DESPITE market sentiment a fortnight ago that the market might be about to find a bottom, imported 90CL grinding beef prices to the US have continued to fall away sharply during early stages of December.
Australian 90CL blended cow last week was quoted at US184c/lb CIF (down another 3c/lb on the week before, and back US71c/lb on this time last year).
In local currency terms, prices were quoted on Friday at A552.8c/kg, down from 565c a week earlier and, as this image from our home page graph shows, above A700c/kg this time last year when the market was still not far off its peak.
The strong move lower last week happened as the US beef market turned increasingly bearish.
“It seems that every time that US end-users look to obtain some forward coverage they end up overpaying, and thus many are now stuck with expensive inventory and slow sales – not a good combination,” Steiner Consulting’s weekly report for the Australian industry said on Friday.
“As a result, looking to sell more beef in the current US market has become a very difficult task indeed.”
Some market participants indicated that prices were lower for product trading from NZ. Australian packers continued to hold some higher asking-prices and, on the fat trim especially, indicated that they could get product sold at higher levels in markets other than in the US, Steiner said.
“Still, the reality is that domestic beef prices in the US remain quite week and domestic prices have not become competitive for grinds as well. Domestic cuts have been under imported values for some time, and in some cases hold a 20-30c advantage to imported levels.
“Even on steak cuts, the spread between domestic and imported has all but disappeared,” Steiner’s report said.
Fed cattle prices in the US collapse
The October rally in the US fed cattle market now appears increasingly like a ‘dead cat bounce’ rather than a correction from the September lows, Steiner suggested.
“Indeed, the nearby fed cattle prices are now back to the lows seen a couple of months ago, as market participants worry that lack of any sort of momentum ahead of the holidays does not bode well for the market in January and February.”
Front-end fed cattle supplies in the US remain burdensome, with many reporting feedlots continue to hold cattle on feed rather than cut their losses.
Dressed carcase weights in the US are at all-time record highs, and that is unlikely to change quickly given the slow pace of marketings of feedlot cattle. Prices for steak cuts seasonally peak in the US in the next two weeks, and they become sharply lower after the holidays.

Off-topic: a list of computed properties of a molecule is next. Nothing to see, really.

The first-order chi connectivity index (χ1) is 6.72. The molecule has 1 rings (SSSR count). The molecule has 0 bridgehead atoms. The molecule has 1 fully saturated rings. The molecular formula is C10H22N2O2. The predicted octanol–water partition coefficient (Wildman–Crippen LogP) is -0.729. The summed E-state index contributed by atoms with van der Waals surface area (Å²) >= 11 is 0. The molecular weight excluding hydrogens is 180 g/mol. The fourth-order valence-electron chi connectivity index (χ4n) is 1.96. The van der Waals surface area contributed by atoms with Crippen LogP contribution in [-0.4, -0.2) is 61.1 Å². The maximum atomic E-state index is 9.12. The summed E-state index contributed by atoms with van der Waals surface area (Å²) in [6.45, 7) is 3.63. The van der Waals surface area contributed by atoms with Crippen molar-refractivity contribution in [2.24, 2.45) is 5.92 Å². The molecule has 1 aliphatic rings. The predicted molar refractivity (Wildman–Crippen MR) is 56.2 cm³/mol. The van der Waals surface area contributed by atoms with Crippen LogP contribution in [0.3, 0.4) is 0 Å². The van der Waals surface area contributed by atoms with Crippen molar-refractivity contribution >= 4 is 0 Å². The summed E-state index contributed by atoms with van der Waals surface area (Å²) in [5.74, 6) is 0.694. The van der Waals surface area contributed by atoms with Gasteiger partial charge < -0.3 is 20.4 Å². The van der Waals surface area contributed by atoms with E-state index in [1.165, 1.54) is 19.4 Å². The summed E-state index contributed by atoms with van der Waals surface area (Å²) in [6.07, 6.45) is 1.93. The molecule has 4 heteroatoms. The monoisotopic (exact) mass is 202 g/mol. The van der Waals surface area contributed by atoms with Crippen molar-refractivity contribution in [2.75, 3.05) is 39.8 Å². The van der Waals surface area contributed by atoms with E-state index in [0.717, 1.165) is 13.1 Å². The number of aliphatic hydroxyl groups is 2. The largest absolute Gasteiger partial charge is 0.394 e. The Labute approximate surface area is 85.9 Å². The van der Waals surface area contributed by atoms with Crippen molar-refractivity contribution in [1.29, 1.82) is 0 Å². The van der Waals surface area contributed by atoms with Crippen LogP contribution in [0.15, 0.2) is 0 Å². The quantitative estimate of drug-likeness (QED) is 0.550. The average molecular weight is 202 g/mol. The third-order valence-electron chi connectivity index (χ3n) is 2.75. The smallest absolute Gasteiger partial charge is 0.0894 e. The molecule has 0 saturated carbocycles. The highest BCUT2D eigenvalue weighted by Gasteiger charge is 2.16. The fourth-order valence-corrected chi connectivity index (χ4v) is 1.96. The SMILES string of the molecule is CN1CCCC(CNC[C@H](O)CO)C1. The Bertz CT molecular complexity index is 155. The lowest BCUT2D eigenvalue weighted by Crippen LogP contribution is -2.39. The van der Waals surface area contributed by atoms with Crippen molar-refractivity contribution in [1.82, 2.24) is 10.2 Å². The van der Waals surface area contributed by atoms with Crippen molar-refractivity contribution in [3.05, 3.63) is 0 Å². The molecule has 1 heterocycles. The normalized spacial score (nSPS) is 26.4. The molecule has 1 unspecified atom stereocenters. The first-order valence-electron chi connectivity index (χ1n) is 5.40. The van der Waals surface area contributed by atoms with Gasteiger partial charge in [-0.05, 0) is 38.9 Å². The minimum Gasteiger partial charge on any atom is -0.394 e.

“At this point packers continue to find it quite difficult to sell end cuts, with retailers looking at a number of inexpensive options to feature in January,” Steiner said.
“Ground beef prices are lower but they are still relatively high compared to other proteins.
“For a while lean beef prices were trading above what fed cattle prices would imply, but that has changed quickly in the last few weeks and the last quote on 90CL beef (weighted average basis) was US$1.90c/lb. This is about 10 cents lower than what the fed cattle prices would indicate.”
Current US cattle futures hold a modest premium for cattle going into February and April, largely reflecting the possibility for winter weather impacts, but also the improvement in demand that’s normally seen ahead of grilling season.
Current fed cattle futures imply lean grinding beef prices through the first half of 2016 at around US$2.15/lb.
“It is not unusual for US domestic lean grinding beef prices to bottom out in late November or early December, and then be higher in January and February. It appears that we are at that point today,” Steiner said.
New Zealand bull slaughter sharply higher
New Zealand producers have not been holding back and they are sending bulls to slaughter well ahead of schedule this year. Producers are looking to market bulls earlier than normal, perhaps to capitalise on still relatively high lean beef prices.
The sharp increase in NZ bull slaughter may limit the country’s supply of lean grinding beef later in the marketing year, especially during the March-May period, Steiner suggested.